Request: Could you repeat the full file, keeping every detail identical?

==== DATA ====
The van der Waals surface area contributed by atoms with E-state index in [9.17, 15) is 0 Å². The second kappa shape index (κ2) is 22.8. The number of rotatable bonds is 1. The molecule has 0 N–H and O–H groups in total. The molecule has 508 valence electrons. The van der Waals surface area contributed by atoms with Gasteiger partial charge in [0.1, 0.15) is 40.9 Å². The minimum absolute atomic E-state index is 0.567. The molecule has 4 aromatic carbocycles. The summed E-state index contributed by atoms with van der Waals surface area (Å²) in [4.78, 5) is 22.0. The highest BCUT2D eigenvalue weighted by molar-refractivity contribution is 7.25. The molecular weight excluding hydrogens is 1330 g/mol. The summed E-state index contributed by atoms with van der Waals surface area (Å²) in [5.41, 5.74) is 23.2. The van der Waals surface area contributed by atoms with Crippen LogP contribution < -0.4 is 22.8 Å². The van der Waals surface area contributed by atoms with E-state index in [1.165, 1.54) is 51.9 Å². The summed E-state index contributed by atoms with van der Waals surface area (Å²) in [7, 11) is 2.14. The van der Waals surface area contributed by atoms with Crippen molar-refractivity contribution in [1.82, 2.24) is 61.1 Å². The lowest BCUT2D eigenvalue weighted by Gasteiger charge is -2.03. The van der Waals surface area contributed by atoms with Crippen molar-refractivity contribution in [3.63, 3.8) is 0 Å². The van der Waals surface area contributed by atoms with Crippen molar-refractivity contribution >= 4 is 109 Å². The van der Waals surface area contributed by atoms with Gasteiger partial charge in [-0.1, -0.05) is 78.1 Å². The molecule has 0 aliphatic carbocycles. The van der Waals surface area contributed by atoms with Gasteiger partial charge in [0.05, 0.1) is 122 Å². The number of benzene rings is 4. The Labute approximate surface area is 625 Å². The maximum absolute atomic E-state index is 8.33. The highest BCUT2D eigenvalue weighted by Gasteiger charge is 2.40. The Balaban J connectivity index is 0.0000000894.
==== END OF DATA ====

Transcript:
The van der Waals surface area contributed by atoms with E-state index in [9.17, 15) is 0 Å². The second kappa shape index (κ2) is 22.8. The number of rotatable bonds is 1. The molecule has 0 N–H and O–H groups in total. The molecule has 508 valence electrons. The van der Waals surface area contributed by atoms with Gasteiger partial charge in [0.1, 0.15) is 40.9 Å². The minimum absolute atomic E-state index is 0.567. The molecule has 4 aromatic carbocycles. The summed E-state index contributed by atoms with van der Waals surface area (Å²) in [4.78, 5) is 22.0. The highest BCUT2D eigenvalue weighted by molar-refractivity contribution is 7.25. The molecular weight excluding hydrogens is 1330 g/mol. The summed E-state index contributed by atoms with van der Waals surface area (Å²) in [5.41, 5.74) is 23.2. The van der Waals surface area contributed by atoms with Crippen LogP contribution < -0.4 is 22.8 Å². The van der Waals surface area contributed by atoms with E-state index in [1.165, 1.54) is 51.9 Å². The summed E-state index contributed by atoms with van der Waals surface area (Å²) in [7, 11) is 2.14. The van der Waals surface area contributed by atoms with Crippen molar-refractivity contribution in [1.82, 2.24) is 61.1 Å². The lowest BCUT2D eigenvalue weighted by Gasteiger charge is -2.03. The van der Waals surface area contributed by atoms with Crippen molar-refractivity contribution in [3.63, 3.8) is 0 Å². The van der Waals surface area contributed by atoms with Crippen molar-refractivity contribution >= 4 is 109 Å². The van der Waals surface area contributed by atoms with Gasteiger partial charge in [-0.1, -0.05) is 78.1 Å². The molecule has 0 aliphatic carbocycles. The van der Waals surface area contributed by atoms with Gasteiger partial charge in [0.05, 0.1) is 122 Å². The number of benzene rings is 4. The Labute approximate surface area is 625 Å². The maximum absolute atomic E-state index is 8.33. The highest BCUT2D eigenvalue weighted by Gasteiger charge is 2.40. The Balaban J connectivity index is 0.0000000894.